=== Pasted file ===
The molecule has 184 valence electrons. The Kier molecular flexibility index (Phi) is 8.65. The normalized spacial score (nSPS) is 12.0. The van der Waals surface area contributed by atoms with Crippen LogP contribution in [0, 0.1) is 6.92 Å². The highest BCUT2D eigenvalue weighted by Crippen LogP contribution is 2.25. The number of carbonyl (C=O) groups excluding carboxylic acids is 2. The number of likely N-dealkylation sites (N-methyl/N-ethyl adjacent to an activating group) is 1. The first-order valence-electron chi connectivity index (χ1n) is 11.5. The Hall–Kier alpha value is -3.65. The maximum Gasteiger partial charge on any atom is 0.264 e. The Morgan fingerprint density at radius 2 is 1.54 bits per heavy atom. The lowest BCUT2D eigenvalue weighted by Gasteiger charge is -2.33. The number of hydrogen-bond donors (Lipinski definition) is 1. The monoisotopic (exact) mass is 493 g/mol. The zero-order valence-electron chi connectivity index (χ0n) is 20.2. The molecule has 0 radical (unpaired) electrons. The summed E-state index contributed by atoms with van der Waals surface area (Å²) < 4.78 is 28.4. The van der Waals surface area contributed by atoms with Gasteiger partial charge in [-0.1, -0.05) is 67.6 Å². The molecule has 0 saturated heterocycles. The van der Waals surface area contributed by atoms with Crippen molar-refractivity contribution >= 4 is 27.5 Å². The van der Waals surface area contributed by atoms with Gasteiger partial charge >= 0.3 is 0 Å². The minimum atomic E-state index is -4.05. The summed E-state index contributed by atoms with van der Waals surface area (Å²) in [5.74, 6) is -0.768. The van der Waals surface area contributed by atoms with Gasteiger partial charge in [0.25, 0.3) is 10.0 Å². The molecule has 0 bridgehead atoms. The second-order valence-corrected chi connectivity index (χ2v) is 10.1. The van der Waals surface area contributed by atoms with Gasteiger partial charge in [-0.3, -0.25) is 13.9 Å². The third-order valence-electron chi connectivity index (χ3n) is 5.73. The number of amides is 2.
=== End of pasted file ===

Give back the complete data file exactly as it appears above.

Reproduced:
The molecule has 184 valence electrons. The Kier molecular flexibility index (Phi) is 8.65. The normalized spacial score (nSPS) is 12.0. The van der Waals surface area contributed by atoms with Crippen LogP contribution in [0, 0.1) is 6.92 Å². The highest BCUT2D eigenvalue weighted by Crippen LogP contribution is 2.25. The number of carbonyl (C=O) groups excluding carboxylic acids is 2. The number of likely N-dealkylation sites (N-methyl/N-ethyl adjacent to an activating group) is 1. The first-order valence-electron chi connectivity index (χ1n) is 11.5. The Hall–Kier alpha value is -3.65. The maximum Gasteiger partial charge on any atom is 0.264 e. The Morgan fingerprint density at radius 2 is 1.54 bits per heavy atom. The lowest BCUT2D eigenvalue weighted by Gasteiger charge is -2.33. The number of hydrogen-bond donors (Lipinski definition) is 1. The monoisotopic (exact) mass is 493 g/mol. The zero-order valence-electron chi connectivity index (χ0n) is 20.2. The molecule has 0 radical (unpaired) electrons. The summed E-state index contributed by atoms with van der Waals surface area (Å²) < 4.78 is 28.4. The van der Waals surface area contributed by atoms with Gasteiger partial charge in [-0.1, -0.05) is 67.6 Å². The molecule has 0 saturated heterocycles. The van der Waals surface area contributed by atoms with Crippen molar-refractivity contribution >= 4 is 27.5 Å². The van der Waals surface area contributed by atoms with Gasteiger partial charge >= 0.3 is 0 Å². The minimum atomic E-state index is -4.05. The summed E-state index contributed by atoms with van der Waals surface area (Å²) in [5.74, 6) is -0.768. The van der Waals surface area contributed by atoms with Gasteiger partial charge in [0.25, 0.3) is 10.0 Å². The molecule has 0 bridgehead atoms. The second-order valence-corrected chi connectivity index (χ2v) is 10.1. The van der Waals surface area contributed by atoms with Gasteiger partial charge in [-0.3, -0.25) is 13.9 Å². The third-order valence-electron chi connectivity index (χ3n) is 5.73. The number of amides is 2.